Standing ovation

It is not common to receive a standing ovation in the funeral industry for simply doing your job. In fact, it is not something I have ever heard anyone say has happened during the day to day tasks we are assigned, it usually takes doing something extraordinary, unless you’re me. That may sound like I’m bragging, but that is only because I am. I have never heard of anyone else being applauded by a room full of nurses in the middle of the night, simply because I did my job, on my own, without help, but there ya have it, it happened and now I am most definitely bragging about it.

It was a late night. I do not remember what time I received the call, but it was at a hospital which, at this firm, meant that I was going on my own. Sleepy and tired, I dragged my cot to the required floor and started looking for room numbers and the nurses station located closest to it. It is pretty standard that before you go carting off deceased bodies you let someone in the hospital know you are doing it and sign something that says you did it. We can’t have people just running off with dead bodies, that could assuredly result in any number of disasters. I found a nurse behind a desk ticking away at a computer, focused on her work. Hospitals at night are strangely quiet, it’s not like during the day with blaring lights, when there is a hustle and bustle of people with flowers and balloons or hospital beds carrying patients for tests or surgeries. The hallways are dark, people are sleeping, the only noises are the beeps and clicks of monitors and oxygen, or the occasional voices of staff gossiping about the day crew. I parked my cot and approached the desk of the still working nurse, as she looked up her concentrated brow turned to one of friendliness and smiles and she asked, “How may I help you?” I explained I was with the mortuary to receive so and so who had passed away. Kind and helpful she pulled out the paperwork, verified the room number and pointed me in the direction I needed to go. As I walked to my cot I heard from my back “Where is your partner?”, “I am here by myself” I explained. Silence. “Oh, well I can’t help you right now.” She told me with a new furrow and almost put out demeanor that mortuaries cannot expect the hospital staff to be at their beck and call all hours of the night. I was getting used to this resistance from people. I will admit that being a small female has its limitations but after some time working in this field, constantly having to prove myself, I had a bag of tricks to do what was needed and of course, it didn’t hurt that I was wickedly strong in those days. I returned her comment with “I got this, I don’t need any help.”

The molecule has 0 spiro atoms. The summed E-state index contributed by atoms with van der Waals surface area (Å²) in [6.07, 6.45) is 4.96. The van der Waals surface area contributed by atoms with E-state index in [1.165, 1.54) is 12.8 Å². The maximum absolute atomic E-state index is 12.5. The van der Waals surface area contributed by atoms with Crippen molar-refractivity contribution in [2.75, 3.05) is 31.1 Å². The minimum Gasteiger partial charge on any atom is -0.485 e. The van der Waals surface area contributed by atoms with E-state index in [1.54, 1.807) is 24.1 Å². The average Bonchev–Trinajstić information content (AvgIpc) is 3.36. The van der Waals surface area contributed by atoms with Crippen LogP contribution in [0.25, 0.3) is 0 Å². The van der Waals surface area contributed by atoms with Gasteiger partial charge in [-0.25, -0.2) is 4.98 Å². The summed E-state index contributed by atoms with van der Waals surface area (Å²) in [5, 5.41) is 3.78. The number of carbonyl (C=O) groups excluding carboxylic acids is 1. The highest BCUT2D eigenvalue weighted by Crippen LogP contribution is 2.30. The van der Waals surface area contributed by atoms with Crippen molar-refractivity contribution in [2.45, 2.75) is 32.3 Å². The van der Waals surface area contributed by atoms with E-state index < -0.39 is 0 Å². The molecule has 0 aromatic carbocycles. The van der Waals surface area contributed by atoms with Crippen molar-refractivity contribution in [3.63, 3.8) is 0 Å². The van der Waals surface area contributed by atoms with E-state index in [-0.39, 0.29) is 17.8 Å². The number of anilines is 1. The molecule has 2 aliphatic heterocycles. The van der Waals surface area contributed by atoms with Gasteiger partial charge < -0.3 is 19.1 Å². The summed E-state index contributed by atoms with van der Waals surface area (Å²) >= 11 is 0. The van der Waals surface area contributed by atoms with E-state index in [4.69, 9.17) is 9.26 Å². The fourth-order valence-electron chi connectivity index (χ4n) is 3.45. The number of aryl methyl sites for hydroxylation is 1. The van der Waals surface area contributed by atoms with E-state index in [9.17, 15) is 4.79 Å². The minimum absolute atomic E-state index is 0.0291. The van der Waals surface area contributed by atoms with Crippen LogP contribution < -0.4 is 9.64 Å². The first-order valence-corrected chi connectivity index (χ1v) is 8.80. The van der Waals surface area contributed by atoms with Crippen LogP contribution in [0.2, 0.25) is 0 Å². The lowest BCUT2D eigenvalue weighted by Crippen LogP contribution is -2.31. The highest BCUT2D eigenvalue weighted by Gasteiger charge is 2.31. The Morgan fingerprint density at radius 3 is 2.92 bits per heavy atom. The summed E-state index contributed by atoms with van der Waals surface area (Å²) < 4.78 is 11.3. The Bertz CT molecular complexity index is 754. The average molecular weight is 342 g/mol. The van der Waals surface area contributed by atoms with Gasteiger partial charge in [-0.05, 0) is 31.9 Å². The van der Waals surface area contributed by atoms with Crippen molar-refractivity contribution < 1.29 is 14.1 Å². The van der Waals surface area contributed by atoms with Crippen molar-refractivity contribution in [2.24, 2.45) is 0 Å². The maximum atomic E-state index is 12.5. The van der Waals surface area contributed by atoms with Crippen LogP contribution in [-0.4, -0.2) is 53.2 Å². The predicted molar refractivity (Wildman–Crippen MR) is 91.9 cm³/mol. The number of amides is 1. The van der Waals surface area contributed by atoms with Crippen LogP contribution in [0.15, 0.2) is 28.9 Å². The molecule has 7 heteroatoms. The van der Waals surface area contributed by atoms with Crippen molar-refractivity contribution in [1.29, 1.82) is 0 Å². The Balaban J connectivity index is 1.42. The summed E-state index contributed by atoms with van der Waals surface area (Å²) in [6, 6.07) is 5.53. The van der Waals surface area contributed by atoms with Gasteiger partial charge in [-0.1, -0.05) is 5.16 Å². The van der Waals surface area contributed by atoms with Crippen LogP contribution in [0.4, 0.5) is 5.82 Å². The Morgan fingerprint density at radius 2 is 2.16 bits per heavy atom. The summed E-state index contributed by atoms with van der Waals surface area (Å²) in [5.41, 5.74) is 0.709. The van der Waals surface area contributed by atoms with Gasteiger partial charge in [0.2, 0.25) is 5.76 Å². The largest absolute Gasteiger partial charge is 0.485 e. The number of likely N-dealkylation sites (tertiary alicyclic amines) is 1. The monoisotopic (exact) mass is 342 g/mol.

Incredulity crossed her face, questions ran silently through her gaze at me and I whisked away my cot to the room that held my passenger before she could argue. I did my job. I raised the hospital bed up to be just a little higher than my cot, scrunched the sheet as far as I could under the deceased and rolled them away from me to grab the ends. Like a cozy burrito. I grabbed the edges of the sheet and simply pulled the person onto my cot, all by myself, just like a dozen times before. I made my way back to the hall and surely a waiting nurse. As I approached the desk, to my surprise, there were 5-6 people gathered next to the nurse, all standing, probably waiting for me to come out and ask for help. A sweet and glowing smile spread across the nurses’ face as I walked up with my cot, secured with the body of the deceased. “Wow, that is what I call girl power!” She exclaimed, “We have never had a woman come here by herself!” “You go girl!” So, with that I walked down the hall with my pride on my sleeve and all the people standing giving me applaud that I did my job like a boss! It may be a little thing to some of you, yet in that time, in that area, it was unheard of. Yep, I will brag about that.hospital-207690_1920.jpgPicture provided by pixabay

2 thoughts on “Standing ovation

  1. How I would love to have watched that evidence of MY GIRL power. You have always been determined, and if there is any way under heaven and earth for something to happen, you will be the one to do it. Congratulations on showing what doing your job well looks like. Hopefully, the nursing staff stood a little taller themselves, with new conviction to rise to a higher work ethic in the performance of their own jobs. I loved this inspiring story.

Leave a Reply

About Chelsea Tolman